The taxi driver knows immediately who I’m going to see when I tell him the address I need in Karlsruhe. “That’s Professor Rihm, right?” I’m a wee bit bemused that someone I’ve never met in this beautiful, stately town near Germany’s French and Swiss borders knows that I’m here to meet its most famous musical resident – Wolfgang Rihm, one of the most brilliant, inventive, and prolific composers alive today. “We pick him up all the time. He doesn’t drive, so he knows us all pretty well. He’s a really nice guy.”
Rihm belongs to Karlsruhe. He was born and raised here, he sang in the city’s choirs, played the church organs, and now teaches at the conservatoire. The flat where he lives is a stone’s throw from his first family home.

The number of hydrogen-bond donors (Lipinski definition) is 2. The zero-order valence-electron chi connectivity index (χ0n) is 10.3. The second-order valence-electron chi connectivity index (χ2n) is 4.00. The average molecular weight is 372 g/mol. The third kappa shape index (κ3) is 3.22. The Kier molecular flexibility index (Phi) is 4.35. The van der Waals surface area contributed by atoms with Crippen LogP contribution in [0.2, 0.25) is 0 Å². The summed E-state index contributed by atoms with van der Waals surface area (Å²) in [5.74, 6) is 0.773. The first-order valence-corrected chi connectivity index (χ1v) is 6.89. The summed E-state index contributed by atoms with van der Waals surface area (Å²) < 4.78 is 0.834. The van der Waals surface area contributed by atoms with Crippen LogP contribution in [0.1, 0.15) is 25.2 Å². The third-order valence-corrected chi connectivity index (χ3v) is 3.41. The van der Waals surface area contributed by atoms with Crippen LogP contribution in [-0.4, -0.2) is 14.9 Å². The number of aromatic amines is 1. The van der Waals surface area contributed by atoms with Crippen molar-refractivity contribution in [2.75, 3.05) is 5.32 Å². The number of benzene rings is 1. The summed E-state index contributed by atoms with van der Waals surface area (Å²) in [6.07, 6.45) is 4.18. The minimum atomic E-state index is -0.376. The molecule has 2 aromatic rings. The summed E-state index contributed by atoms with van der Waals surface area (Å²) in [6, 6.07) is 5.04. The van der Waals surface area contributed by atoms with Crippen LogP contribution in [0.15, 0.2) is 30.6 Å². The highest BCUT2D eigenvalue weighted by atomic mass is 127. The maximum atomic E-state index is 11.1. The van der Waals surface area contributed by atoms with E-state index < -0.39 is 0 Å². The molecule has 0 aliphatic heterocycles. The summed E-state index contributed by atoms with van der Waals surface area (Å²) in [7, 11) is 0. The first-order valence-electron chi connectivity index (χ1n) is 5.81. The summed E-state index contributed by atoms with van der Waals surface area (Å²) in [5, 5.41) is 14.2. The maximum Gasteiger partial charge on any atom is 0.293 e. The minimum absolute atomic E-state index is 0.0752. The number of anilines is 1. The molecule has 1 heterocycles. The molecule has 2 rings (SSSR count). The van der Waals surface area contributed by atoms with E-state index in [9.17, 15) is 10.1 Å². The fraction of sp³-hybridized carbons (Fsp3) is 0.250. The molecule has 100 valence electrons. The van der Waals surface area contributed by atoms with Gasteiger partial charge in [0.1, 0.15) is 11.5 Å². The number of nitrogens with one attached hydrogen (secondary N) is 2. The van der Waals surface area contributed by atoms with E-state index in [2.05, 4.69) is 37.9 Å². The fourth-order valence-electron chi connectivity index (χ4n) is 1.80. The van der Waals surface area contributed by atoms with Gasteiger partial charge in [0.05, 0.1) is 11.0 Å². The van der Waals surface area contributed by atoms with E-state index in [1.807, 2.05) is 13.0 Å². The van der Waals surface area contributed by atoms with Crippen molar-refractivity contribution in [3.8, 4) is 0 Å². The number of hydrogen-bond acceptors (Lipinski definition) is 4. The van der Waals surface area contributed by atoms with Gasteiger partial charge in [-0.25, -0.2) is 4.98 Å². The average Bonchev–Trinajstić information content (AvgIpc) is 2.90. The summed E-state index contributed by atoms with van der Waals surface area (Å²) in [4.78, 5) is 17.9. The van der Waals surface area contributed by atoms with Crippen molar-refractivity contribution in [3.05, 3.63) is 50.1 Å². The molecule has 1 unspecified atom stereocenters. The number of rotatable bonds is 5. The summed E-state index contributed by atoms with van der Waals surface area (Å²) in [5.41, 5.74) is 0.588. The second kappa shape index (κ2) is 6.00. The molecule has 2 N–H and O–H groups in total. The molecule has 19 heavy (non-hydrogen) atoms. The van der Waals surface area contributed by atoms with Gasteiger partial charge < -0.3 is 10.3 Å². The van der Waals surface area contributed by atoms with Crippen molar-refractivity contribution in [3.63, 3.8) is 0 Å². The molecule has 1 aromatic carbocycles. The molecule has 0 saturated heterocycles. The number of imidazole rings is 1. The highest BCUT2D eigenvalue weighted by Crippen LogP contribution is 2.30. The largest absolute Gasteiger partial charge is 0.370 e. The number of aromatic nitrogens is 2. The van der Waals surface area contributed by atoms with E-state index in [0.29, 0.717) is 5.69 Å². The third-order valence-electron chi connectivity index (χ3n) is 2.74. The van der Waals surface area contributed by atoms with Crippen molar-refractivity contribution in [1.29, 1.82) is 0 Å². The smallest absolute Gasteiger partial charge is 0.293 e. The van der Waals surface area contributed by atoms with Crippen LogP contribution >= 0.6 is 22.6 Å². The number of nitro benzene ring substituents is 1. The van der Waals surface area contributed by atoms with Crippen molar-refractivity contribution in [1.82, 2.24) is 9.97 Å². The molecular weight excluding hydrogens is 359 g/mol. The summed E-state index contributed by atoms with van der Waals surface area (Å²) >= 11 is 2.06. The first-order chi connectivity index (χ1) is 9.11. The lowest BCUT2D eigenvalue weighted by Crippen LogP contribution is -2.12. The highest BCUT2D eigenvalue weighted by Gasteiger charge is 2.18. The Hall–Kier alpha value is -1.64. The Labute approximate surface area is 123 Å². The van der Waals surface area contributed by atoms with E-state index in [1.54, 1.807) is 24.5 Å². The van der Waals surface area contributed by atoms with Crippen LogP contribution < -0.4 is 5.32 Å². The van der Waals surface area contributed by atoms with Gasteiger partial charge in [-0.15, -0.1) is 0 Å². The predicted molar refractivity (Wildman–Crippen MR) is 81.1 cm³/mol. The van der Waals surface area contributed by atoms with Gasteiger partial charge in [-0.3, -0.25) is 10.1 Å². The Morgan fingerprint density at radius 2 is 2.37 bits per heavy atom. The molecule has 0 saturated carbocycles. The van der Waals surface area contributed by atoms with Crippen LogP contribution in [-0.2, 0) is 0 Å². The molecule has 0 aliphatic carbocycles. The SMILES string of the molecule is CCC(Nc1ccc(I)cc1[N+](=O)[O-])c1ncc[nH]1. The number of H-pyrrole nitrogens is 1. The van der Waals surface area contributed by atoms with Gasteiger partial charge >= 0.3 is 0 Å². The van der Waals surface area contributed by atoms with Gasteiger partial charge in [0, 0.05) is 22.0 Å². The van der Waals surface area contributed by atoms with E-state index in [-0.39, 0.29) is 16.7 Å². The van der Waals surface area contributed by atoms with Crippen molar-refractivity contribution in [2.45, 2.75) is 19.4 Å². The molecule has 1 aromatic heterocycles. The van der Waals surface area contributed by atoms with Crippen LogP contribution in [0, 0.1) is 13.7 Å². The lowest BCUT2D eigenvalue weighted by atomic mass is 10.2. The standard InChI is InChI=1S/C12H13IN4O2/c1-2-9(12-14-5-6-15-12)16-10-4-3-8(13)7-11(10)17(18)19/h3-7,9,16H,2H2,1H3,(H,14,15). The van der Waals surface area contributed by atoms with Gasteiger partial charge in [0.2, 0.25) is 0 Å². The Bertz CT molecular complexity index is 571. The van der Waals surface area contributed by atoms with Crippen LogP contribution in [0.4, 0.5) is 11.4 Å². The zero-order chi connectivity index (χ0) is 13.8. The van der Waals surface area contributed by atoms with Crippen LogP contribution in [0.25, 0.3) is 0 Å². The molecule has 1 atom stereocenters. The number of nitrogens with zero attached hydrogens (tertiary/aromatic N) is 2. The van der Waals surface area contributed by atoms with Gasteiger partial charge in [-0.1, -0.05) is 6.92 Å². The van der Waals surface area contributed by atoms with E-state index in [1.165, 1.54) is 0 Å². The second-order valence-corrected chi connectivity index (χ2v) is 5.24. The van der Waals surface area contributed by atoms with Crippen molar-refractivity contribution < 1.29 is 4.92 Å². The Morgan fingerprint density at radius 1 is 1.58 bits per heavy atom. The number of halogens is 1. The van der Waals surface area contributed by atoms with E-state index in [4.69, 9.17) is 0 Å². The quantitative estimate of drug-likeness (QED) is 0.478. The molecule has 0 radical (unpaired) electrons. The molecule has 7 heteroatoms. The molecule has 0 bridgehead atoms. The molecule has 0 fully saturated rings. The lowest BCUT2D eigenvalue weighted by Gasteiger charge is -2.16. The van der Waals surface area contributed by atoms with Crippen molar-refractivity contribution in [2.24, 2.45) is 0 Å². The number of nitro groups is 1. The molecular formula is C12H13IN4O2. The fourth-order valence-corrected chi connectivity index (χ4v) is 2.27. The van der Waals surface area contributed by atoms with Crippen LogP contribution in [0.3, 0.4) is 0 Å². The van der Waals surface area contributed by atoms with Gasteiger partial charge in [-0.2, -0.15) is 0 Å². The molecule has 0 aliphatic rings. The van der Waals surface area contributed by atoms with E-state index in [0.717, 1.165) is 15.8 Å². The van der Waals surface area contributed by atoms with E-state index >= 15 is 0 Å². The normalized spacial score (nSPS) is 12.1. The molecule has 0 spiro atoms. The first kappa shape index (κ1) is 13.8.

Rihm, 57, is a big, hearty, and big-hearted man. “Let me show you my whisky collection,” he says five minutes after I arrive. He’s proud of a handful of rare single malts that have probably never been in the same drinks cabinet together, and we share an astonishingly good 1982 Glenfarclas at his work desk. The desk is the only clear space in Rihm’s rooms, each of which is lined with floor-to-ceiling bookcases. On the floor are piles of CDs and manuscript paper. A Steinway grand piano groans under the weight of scores, books and yet more CDs. It’s an orderly chaos, I suggest. He smiles. “That’s the combination I need. The one corrects the other, so it achieves a kind of equilibrium. Like in my music.”